So far the best previously reported pillared clay compositions with respect to stable galleries were aluminum pillared rectorites. These materials were prepared by reacting rectorite clays with polymeric aluminum chlorohydroxide solution. After steaming treatment at 800 C. for 17 hours the aluminum pillared rictorites retained most of their gallery structure, adsorption performances, and catalytic activities. However, the products had a basal spacing of about 29.0 Å corresponding to interlayer spacings of about 9.4 Å due to a rectorite layer thickness of 19.6 Å. Owing to the limited basal spacing of the prior pillared rictorites their surface areas, pore volumes, acidities, and catalytic activities were not good enough to meet requirements of the petroleum processing industry. For example a microspheric cracking catalyst containing the prior pillared rectorite compositions had a surface area of only 126 m2/ g, a pore volume of 0.13 ml/g, and a microactivity (MAT) of 58%. After steaming treatment at 800 C. for 17 hours it has the MAT of 42% versus a commercial REY catalyst of 61%. In cracking heavy oil fraction (330-520 C.) with a riser pilot plant the pillared rectorite gave a conversion of 63 versus commercial REY catalyst of 67 indicating that the activity of the prior pillared rectorite cracking catalyst is slightly lower than that of the REY zeolite cracking catalyst (Guan Jingjie et al., Proc. Intern. Cong. and exhib. on Pitrol. refining and Pitrol. Processing, Beijing, P. R. China, (1991)).

In the prior methods used for preparation of pillared clays, none were effective for obtaining derivatives with highly stable supergalleries. In general, unmodified polymerized aluminum chlorohydroxide solutions were used as pillaring reagents for the preparation of pillared clays. As reported in the literature, this pillaring agent has a characteristic 27 Al NMR peak near 63.0 ppm, indicating a Keggin ion-like [Al13 O4 (OH)24 (H2 O)12] +7, structure (abbreviated Al13). The Al13 species forms only single pillar structure. The typical structure model for pillared smectites prepared from Al13 is based on a single layer and single Al13 pillar aggregate (U.S. Pat. No. 4,176,090). The typical structure model for pillared rectorite prepared by reacting rectorites and Al13 is a double host layer and single pillar structure (U.S. Pat. No. 4,757,040). So the gallery heights of the pillared clays prepared from the Al13 oligomer are limited to 10 Å. Although a method to enlarge the pore size by means of adding poly (vinyl alcohol) to clays was reported in the literature, it was not successful in obtaining stable supergallery networks. The pillared clays from this method lost their long range order when calcinated in the air. So pillared clay compositions with stable supergallery structure were not obtained (Kenzi Suzuki et al., Clay and Clay Mineral Vol. 36, No. 2 P147-152 (1988)).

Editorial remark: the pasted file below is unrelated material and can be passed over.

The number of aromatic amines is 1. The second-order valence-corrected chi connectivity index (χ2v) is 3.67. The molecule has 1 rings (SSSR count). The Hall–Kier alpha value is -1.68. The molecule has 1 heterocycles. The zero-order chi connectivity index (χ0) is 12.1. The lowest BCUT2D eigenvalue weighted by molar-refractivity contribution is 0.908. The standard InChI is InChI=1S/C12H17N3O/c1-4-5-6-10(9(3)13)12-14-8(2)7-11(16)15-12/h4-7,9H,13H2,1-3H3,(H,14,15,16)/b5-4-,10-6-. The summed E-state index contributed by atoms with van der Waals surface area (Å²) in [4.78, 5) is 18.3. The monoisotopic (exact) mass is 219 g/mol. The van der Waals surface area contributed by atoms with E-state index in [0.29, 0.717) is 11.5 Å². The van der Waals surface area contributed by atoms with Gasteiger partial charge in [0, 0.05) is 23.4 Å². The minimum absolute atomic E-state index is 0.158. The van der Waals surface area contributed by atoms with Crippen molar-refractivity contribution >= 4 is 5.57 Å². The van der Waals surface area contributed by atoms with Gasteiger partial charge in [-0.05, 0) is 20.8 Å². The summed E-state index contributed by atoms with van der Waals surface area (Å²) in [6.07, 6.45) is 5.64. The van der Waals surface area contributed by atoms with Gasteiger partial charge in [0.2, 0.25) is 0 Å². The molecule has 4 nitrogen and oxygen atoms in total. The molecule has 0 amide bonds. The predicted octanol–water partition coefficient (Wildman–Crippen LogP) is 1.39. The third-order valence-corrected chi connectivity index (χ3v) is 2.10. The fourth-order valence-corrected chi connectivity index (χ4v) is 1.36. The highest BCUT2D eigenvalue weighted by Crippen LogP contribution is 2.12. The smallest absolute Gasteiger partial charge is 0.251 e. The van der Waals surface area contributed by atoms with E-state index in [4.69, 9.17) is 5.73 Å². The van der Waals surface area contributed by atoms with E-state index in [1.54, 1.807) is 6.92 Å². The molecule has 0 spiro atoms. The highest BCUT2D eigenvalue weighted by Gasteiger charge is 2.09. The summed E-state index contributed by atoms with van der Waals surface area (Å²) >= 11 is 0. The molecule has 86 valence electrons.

All the data above clearly indicate that prior pillared clays lacked the desired stable supergallery structures needed to obtain highly catalytic activity for large molecular reactants. So far pillared clays with stable supergalleries and their preparation method have not been obtained in the prior art.

OBJECTS

An object of the present invention is to provide a class of pillared clay compositions with stable supergalleries.

Another object of the present invention is to provide a general method for the preparation of these compositions.

Still another object of the present invention is to provide an application for these compositions as catalyst adsorbents, and catalyst supports.

It is further an object of the present invention to provide pillared clay compositions with stable supergalleries which are relatively easy to prepare and which are economic.

These and other objects will become increasingly apparent by reference to the following description and the drawings.

BRIEF DESCRIPTION OF DRAWINGS

FIG. 1 is an enlarged schematic view of a mixed layer clay rectorite. The swelling and non-swelling interlayers in the regularly interstratified mineral rectorite are shown.

FIGS. 2A and 2B are graphs showing an X-Ray powder diffraction (XRP) pattern (001) of stable supergallery pillared rectorites of the present invention.

FIG. 2A is for a sample dried at room temperature. FIG. 2B is for a sample steamed at 800 C. for 17 hours.

DESCRIPTION OF PREFERRED EMBODIMENTS

The present invention relates to a supergallery clay composition selected from the group consisting of pillared rectorite clay and rectorite-like interstratified clay pillared clay composition with interlayer spacing of pillared galleries greater than about 9.5 Å and containing a pillaring agent selected from the group consisting of polymeric metal oxide precursors and a metal oxide derived therefrom in an amount sufficient to produce the interlayer spacing.